Findings: Lisa and I loved everything about our dining experience at The NoMad, though for us, it wasn't any grand surprise. We have been avid followers of Chef Daniel Humm and his culinary creations, as well as the hospitality behind the management of Danny Meyer and Will Guidara, since our first visit to Eleven Madison Park back in December 2009. Who knew we would fall hopelessly in love with another restaurant (led by the same team, no less) in the same way we did with EMP? While the ambiance and personality are contrastly different from its sister restaurant, The NoMad sacrifices nothing at that expense, especially with its caliber of cuisine and accomodation. We were met with nothing but excitement and graciousness for joining the team that evening for dinner. What was even more impressive was that the restaurant had barely been open six weeks, and they were already pulling all the stops of smooth and welcoming service as well as incredibly amazing dinner fare. We also didn't mind the throwbacks to EMP, circa 2009-2011 -- brought us back to some of our favorite meals.

What I admire very much about The NoMad (besides all of the winning qualities that I've raved about already, haha) is the space in which it is housed. The hotel is romantic, exquisite, and resplendent. Gilded with well-designed and curated pieces, the multiple rooms within The NoMad create many iterations of different dining experiences that you can have. From a full-blown, extravagant dinner to casual snacking at the bar with cleverly concocted beverages, The NoMad is almost like a one-stop shop for all of your dining needs. Plus, the menu anxiously awaits to be explored.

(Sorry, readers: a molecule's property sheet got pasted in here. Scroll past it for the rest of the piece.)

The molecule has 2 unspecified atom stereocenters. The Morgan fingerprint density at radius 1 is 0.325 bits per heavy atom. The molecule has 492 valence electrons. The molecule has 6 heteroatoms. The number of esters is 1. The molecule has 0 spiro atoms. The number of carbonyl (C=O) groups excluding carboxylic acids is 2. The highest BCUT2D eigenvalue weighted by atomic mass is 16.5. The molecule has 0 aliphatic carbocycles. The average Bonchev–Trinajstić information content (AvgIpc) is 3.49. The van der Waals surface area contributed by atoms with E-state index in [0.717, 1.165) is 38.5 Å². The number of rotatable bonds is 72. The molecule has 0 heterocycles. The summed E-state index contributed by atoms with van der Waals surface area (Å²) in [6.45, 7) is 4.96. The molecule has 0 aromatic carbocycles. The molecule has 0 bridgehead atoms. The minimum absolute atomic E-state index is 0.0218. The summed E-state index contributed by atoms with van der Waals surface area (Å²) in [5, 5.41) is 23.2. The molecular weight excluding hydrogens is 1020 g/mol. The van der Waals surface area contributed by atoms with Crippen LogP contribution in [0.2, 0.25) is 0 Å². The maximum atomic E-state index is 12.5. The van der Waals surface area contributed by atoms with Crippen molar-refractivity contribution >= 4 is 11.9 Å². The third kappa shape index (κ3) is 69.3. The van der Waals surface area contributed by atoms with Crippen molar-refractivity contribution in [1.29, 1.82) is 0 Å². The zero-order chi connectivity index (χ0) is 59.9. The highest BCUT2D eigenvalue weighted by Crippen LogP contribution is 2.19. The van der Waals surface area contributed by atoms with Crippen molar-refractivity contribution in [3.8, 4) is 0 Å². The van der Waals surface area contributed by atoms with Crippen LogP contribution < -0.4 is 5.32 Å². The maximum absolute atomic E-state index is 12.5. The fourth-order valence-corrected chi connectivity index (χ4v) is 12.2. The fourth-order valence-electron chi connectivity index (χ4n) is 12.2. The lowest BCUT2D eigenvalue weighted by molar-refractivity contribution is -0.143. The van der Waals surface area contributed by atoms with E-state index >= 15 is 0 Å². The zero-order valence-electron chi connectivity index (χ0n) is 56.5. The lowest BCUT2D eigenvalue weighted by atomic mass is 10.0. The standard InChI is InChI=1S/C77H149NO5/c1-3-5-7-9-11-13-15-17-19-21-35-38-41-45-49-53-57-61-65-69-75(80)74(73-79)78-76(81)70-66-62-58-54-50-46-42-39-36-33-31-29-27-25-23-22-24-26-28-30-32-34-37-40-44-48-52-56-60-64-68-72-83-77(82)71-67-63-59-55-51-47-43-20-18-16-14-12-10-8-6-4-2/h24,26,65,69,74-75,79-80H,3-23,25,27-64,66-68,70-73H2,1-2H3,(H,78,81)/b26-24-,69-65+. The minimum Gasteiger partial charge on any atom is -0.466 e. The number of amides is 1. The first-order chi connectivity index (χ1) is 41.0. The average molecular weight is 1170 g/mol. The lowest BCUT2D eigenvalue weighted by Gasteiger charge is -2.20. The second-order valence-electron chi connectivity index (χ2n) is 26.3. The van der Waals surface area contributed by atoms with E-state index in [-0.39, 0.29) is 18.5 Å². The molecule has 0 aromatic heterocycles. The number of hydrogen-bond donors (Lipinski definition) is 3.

Thanks again to Alexandra and the service team at The NoMad for such a phenomenal dinner. Hoping to be back soon, especially to check out the bar more thoroughly as well as The Library!

Price point: $13 for each cocktail, $21 for each glass of wine, $7 for each pot of tea, $8-9 for each snack, $24 per person for Le Grand Plateau, $9 for each snack, $19 for each appetizer, $78 for chicken (for two), $13-14 for each dessert.

--May 11, 2012

The NoMad
The NoMad Hotel
1170 Broadway
New York, NY 10001

1 comment:

  1. Sounds pretty amazing. The food looks luscious and divine, but I guess I should be expecting that in a luxury hotel restaurant. I hope our accommodation in lancaster gate hotel london will also include a dinner at a posh restaurant.



Related Posts Plugin for WordPress, Blogger...